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Animal Services Officer hopefuls grilled by staff, stakeholders, public
Wednesday, November 10, 2010 by Josh Rosenblatt
Candidates for the city’s new Chief Animal Services Officer got a thorough going-over on Monday.
Early in the day, the four candidates – chosen as finalists from a group of almost 80 applicants – interviewed with the city’s executive search committee and a stakeholders’ committee. That was followed by a meeting Monday night where they were introduced to members of the community in a forum where they could discuss issues and answer questions.
The new director will be taking over the position at a crucial time. She will lead a staff of 86 and oversee the transition from the current Town Lake Animal Center to Austin’s new animal center next fall at the Betty Dunkerley Campus on Levander Loop.
The first candidate to face the public was Julie Seal, the former director of charitable development for Anova, an organization in Santa Rosa, Calif., assisting children with autism and learning disabilities. In 1995, Seal founded the first animal welfare organization in Phoenix. According to Seal’s biography, that organization facilitated the adoption of more than 9,000 “non-adoptable” animals in 10 years.
She also worked as the development director for the Sonoma County Humane Society and vice president of development for the Arizona Humane Society.
Seal told the audience that she hopes to bring the community together in service of a common goal.
“One of the biggest challenges – which is also one of the greatest opportunities – is bringing this community together,” she said. “Bottom line, we all have the same goals. We want to celebrate every adoption; we want to save as many lives as possible. We want to become no kill. We need to focus on what we have in common and move in that direction.”
Austin Veterinarian Ellen Jefferson, the only local candidate among the four, faced some tougher questions. As the founder of EmanciPET spay/neuter clinic and the current president of Austin Pets Alive!, Jefferson has been at the center of many disagreements among members of the city’s animal welfare community over the years.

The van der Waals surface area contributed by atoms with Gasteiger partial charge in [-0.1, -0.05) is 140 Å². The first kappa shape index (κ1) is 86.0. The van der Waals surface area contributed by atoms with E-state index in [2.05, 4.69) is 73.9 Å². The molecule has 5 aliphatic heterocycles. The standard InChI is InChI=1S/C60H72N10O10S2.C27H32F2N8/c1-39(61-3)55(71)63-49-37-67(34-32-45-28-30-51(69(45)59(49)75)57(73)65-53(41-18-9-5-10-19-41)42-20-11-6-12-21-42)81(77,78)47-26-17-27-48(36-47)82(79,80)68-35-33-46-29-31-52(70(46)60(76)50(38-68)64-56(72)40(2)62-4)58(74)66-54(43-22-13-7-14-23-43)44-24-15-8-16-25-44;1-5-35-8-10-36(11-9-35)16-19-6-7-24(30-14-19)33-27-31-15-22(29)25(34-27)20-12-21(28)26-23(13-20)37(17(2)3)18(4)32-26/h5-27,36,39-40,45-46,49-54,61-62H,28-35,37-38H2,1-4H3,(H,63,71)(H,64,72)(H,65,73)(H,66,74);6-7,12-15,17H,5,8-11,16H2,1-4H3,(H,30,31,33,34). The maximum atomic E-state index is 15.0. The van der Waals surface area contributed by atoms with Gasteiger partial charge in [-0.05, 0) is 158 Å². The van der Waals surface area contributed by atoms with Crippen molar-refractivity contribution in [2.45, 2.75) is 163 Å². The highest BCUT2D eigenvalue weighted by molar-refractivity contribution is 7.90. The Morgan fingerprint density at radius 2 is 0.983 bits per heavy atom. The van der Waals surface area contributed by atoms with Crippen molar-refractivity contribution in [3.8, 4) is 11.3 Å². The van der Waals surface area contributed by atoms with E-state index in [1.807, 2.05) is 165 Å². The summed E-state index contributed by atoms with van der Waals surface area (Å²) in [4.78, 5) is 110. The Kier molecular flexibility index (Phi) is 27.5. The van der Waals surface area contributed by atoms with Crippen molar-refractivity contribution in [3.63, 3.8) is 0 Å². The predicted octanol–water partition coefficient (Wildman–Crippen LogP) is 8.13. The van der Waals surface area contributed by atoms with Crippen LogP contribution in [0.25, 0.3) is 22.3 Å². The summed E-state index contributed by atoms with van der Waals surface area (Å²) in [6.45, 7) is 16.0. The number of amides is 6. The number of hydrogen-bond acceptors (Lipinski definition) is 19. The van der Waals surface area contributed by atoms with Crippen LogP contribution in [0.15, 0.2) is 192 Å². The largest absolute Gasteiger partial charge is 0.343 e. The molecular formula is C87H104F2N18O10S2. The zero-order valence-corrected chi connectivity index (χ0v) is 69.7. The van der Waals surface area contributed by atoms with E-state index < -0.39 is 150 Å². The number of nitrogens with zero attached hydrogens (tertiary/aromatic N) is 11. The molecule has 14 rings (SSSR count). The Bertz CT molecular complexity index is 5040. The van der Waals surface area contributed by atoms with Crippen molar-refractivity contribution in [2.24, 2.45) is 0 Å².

Jefferson was asked by one woman how she intends to foster a good relationship with other rescue groups in the city, adding that she had “shown bias” in previous dealings with them.
Jefferson took issue with the claim that she had shown bias or created discord among rescue groups, saying she doesn’t care how animals are saved, as long as they are. “My role would be to engage as many rescue groups as possible so people take as many animals as they can,” she said. “It’s critically important that the shelter director is open to every single group that’s out there and tries to make the shelter a welcoming place.”
The third candidate was Linda Haller, a former animal service officer in the Orange County, Fla., Animal Services Division and, most recently, the director of shelter operations at the Hawaiian Humane Society in Honolulu.
Haller used her time to promote education as a vital part of improving animal welfare in Austin. She even went so far as to take issue with the phrase “no kill,” saying it “gives a misconception to the general public. We need to explain to the public that we are doing euthanasia, not hiding the fact. We need to educate people about what we’re doing and being very open about what we’re doing. That will make the difference in terms of how much the public trusts us.”
The final candidate was Laura Hinze, who since 2003 has served as the operations director for PAWS Chicago, a group that operates the largest spay/neuter clinic in the country. She said that her experience in the corporate world has given her the ability to effectively run a shelter by honing her ability to “work to mission” and team-build.
She told the audience that she is interested in the job because it would offer the opportunity to work in an environment with clear, set goals and to do good for the community. “The opportunity that I see here with the statement the city has made to move to no kill is much easier than trying to push for (no kill),” Hinze said. “There are metrics and standards that the code is speaking to that give everyone an opportunity to see how we’re going to win.”
Though the crowd seemed generally friendly, there was some concern about the field of candidates. Amy Mills, executive director of EmanciPET, told In Fact Daily she would have liked if the city had found someone with experience running a shelter as large as Austin’s.
According to Larry Tucker, the chairman of the Animal Advisory Commission and a member of the stakeholders committee, Mills might just get her wish. Tucker told In Fact Daily that the fifth finalist, Abigail Smith, who took her name out of consideration for the job on Friday, is the executive director of an animal shelter in Ithaca, N.Y. He said that shelter is not only comparable in size to the Austin shelter but is completing its tenth year as a no-kill facility, with a save rate of 96 percent. Tucker said the stakeholders had asked Assistant City Manager Bert Lumbreras to evaluate the possibility of extending the application process to allow Smith to be reconsidered.
Tucker said he does not know whether Smith, who is dealing with family issues, would be willing to come back.
The four candidates were recommended by Heidi J. Voorhees, a recruiter who was contracted by the city to conduct a nationwide search for a new animal shelter director following the reassignment of Dorinda Pulliam in May. During the two months the job was posted, the city received 79 resumes from applicants in 24 states. Voorhees narrowed that number down to eight, and the search committee settled on five to invite to Austin for interviews.
City Manager Marc Ott will make the final decision.
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